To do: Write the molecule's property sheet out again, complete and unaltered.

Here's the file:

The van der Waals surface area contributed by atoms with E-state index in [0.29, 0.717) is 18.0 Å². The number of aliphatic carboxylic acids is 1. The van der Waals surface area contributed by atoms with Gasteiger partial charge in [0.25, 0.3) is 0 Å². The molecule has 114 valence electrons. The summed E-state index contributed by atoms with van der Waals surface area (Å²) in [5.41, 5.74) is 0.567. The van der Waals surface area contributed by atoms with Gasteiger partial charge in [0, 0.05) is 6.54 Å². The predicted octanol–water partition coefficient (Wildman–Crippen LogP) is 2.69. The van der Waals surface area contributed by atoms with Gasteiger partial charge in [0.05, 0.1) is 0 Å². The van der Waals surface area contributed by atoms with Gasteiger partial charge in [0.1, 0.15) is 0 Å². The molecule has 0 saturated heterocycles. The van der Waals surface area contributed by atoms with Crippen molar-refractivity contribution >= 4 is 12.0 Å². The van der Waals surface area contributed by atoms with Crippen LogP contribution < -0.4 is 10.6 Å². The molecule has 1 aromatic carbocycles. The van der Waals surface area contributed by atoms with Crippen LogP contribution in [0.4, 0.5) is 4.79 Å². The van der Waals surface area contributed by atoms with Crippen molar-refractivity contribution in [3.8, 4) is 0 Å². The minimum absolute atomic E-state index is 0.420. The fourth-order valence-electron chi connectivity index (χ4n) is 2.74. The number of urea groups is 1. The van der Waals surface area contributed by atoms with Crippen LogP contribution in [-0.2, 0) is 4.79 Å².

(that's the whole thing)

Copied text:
The van der Waals surface area contributed by atoms with E-state index in [0.29, 0.717) is 18.0 Å². The number of aliphatic carboxylic acids is 1. The van der Waals surface area contributed by atoms with Gasteiger partial charge in [0.25, 0.3) is 0 Å². The molecule has 114 valence electrons. The summed E-state index contributed by atoms with van der Waals surface area (Å²) in [5.41, 5.74) is 0.567. The van der Waals surface area contributed by atoms with Gasteiger partial charge in [0, 0.05) is 6.54 Å². The predicted octanol–water partition coefficient (Wildman–Crippen LogP) is 2.69. The van der Waals surface area contributed by atoms with Gasteiger partial charge in [0.05, 0.1) is 0 Å². The van der Waals surface area contributed by atoms with Gasteiger partial charge in [0.1, 0.15) is 0 Å². The molecule has 0 saturated heterocycles. The van der Waals surface area contributed by atoms with Crippen molar-refractivity contribution >= 4 is 12.0 Å². The van der Waals surface area contributed by atoms with Crippen LogP contribution < -0.4 is 10.6 Å². The molecule has 1 aromatic carbocycles. The van der Waals surface area contributed by atoms with Crippen LogP contribution in [0.4, 0.5) is 4.79 Å². The van der Waals surface area contributed by atoms with Crippen molar-refractivity contribution in [3.8, 4) is 0 Å². The minimum absolute atomic E-state index is 0.420. The fourth-order valence-electron chi connectivity index (χ4n) is 2.74. The number of urea groups is 1. The van der Waals surface area contributed by atoms with Crippen LogP contribution in [-0.2, 0) is 4.79 Å².